Jeremy Clarkson was with James May and Richard Hammond in Victorville, Calif., in September shooting the first episode of their new Amazon series, “The Grand Tour.” The segment features Clarkson, May, and Hammond each behind the wheel of a Ford Mustang, leading a pack of cars across the desert to the foot of a stage where a raucous, massive crowd awaits. The three aging Brits, who together look like the Google image-search results for “older dad,” receive a greeting normally afforded rock stars.
“Everybody was saying welcome back,” Clarkson says. “That was genuinely touching. I and Hammond did well up properly.”
“It is nice to be liked,” May says.
“It’s unusual for us to be liked,” Clarkson says.
Not that unusual. For 12 years, Clarkson, May, and Hammond hosted “Top Gear,” the BBC automotive show that was ostensibly about cars, but in reality was about three guys — sometimes talking about cars, sometimes not, sometimes driving cars, sometimes not. The series was consistently BBC Two’s highest rated and in 2012 became the most widely watched nonfiction television program in the world, distributed in 212 countries and territories. With Clarkson, May, and Hammond, “Top Gear” was the definition of a global television hit.
“The Grand Tour,” which premiered at midnight, is a version of that show with a bigger budget and a road-trip element thrown in. Each episode features Clarkson and company in a different location around the world, with studio segments filmed under a massive tent in front of a live, local audience. The vibe that made “Top Gear” a phenomenon is present and strong. For Amazon, “The Grand Tour” represents a potentially smart bet as it attempts to broaden its original-series effort’s international appeal.
But it’s not risk-free.
Clarkson left “Top Gear” under a cloud, forced out after punching one of the show’s producers. Hammond and May resigned alongside him. The incident was the last in a long string of controversies, including charges of casual racism by the hosts directed at Asians and Mexicans. In 2014, a clip from an un-aired segment surfaced showing Clarkson appearing to say the word “n—–” when reciting a nursery rhyme. Clarkson, in an apology, claimed that he muttered over the word, but did not speak it. (He stuck by that claim when asked by Variety about the clip, saying, “We never said that”).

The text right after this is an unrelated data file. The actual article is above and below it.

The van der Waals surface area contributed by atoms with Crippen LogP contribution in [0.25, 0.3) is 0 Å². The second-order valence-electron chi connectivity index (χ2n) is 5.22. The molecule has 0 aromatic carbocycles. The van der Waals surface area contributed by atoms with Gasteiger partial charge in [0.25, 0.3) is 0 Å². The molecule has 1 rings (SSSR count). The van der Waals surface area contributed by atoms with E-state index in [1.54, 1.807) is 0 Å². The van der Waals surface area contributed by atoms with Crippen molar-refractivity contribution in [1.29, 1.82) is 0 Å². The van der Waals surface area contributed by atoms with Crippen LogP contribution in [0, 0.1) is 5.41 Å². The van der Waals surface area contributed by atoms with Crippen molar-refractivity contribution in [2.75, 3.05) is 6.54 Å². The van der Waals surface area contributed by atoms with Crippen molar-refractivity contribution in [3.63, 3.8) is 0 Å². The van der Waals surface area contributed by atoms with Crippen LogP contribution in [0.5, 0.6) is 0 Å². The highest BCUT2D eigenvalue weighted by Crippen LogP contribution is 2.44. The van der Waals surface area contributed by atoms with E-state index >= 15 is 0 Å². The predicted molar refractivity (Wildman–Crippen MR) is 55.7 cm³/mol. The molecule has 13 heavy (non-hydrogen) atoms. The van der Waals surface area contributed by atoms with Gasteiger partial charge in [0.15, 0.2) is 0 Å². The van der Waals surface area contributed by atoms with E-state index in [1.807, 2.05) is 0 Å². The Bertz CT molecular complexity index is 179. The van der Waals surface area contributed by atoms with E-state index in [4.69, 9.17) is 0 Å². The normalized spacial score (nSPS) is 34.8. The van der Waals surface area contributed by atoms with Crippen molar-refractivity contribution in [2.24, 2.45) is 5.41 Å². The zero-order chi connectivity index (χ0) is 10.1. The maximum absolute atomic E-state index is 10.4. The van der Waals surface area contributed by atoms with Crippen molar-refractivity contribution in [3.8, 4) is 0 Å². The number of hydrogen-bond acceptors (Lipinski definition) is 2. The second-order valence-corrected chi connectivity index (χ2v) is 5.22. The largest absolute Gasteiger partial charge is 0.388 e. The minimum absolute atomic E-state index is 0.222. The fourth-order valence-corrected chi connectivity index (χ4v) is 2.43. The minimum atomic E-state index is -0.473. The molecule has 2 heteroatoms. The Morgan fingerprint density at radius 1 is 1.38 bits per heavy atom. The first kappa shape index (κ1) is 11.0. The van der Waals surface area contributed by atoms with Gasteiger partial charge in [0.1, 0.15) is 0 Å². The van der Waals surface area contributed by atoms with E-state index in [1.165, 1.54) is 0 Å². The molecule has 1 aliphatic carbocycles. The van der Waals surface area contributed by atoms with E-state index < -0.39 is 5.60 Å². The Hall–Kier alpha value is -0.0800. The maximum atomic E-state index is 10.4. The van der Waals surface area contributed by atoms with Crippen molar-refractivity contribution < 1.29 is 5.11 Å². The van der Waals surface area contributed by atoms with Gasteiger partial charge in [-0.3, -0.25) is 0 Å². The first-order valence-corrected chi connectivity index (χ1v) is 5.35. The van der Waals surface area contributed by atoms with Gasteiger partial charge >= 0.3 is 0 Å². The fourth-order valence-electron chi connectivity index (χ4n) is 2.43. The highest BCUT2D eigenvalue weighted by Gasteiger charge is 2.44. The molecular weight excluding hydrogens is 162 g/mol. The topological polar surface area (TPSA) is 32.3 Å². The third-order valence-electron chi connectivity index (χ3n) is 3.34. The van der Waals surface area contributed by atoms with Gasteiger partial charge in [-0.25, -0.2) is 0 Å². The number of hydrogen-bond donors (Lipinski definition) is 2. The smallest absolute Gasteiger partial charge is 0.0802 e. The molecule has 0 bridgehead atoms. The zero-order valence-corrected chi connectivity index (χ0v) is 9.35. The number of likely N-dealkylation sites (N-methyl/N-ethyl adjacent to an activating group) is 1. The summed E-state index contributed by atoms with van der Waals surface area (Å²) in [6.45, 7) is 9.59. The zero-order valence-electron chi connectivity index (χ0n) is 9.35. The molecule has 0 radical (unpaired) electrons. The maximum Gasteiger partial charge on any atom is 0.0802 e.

When Amazon Studios chief Roy Price appeared at the Television Critics Association last year, shortly after signing Clarkson, Hammond, and May to a deal for a new show, he fielded tough questions about their hiring. But Clarkson assures that his new boss has nothing to worry about.
“The truth is, if we were as bad as we were made out to be, as awful as we were made out to be, it wouldn’t have been the popular show that it was around the world,” Clarkson says. “That’s the truth of it. And Amazon wouldn’t have employed us to come onto their platform. It was a good show, and it was a fun show, and it was a family show.”
“The Grand Tour,” according to Clarkson, will also be a family show, one in which a good deal of the fun comes from watching the hosts do jack— things behind the wheel, while plenty more of it comes from watching them take the piss out of themselves, the audience, and each other. These are the essential ingredients that made “Top Gear” successful. But will fans missing Clarkson-Hammond-May “Top Gear” be satisfied with something that is the same, but different?
“The way I would describe it, and it worries me slightly, is that for 12 years, people went to their favorite restaurant on Sunday and had a cottage pie,” Clarkson says. “They loved it. It was comfort food. This is a shepherd’s pie. It’s still great comfort food, but it’s slightly different.”
That’s because, of course, the show can’t be a simple continuation of “Top Gear,” which has continued on BBC Two (albeit to ratings that are only a fraction of those drawn by the Clarkson-Hammond-May version). That means no Star in a Reasonably Priced Car, no Cool Wall — none of the particular segments that made “Top Gear” “Top Gear.”
The result is something akin to Conan O’Brien leaving his Masturbating Bear behind at NBC. It’s sad that there’s no more bear, but Conan is still Conan.
“It’s still us,” Clarkson says. “We still fall over and catch fire and laugh at each other. But the studio stuff is different. It looks different. It feels different.”
Different in a way likely to appeal to Clarkson’s fanbase.
“If we’d started with this show 12 years ago, everybody I think would have been very happy as well.”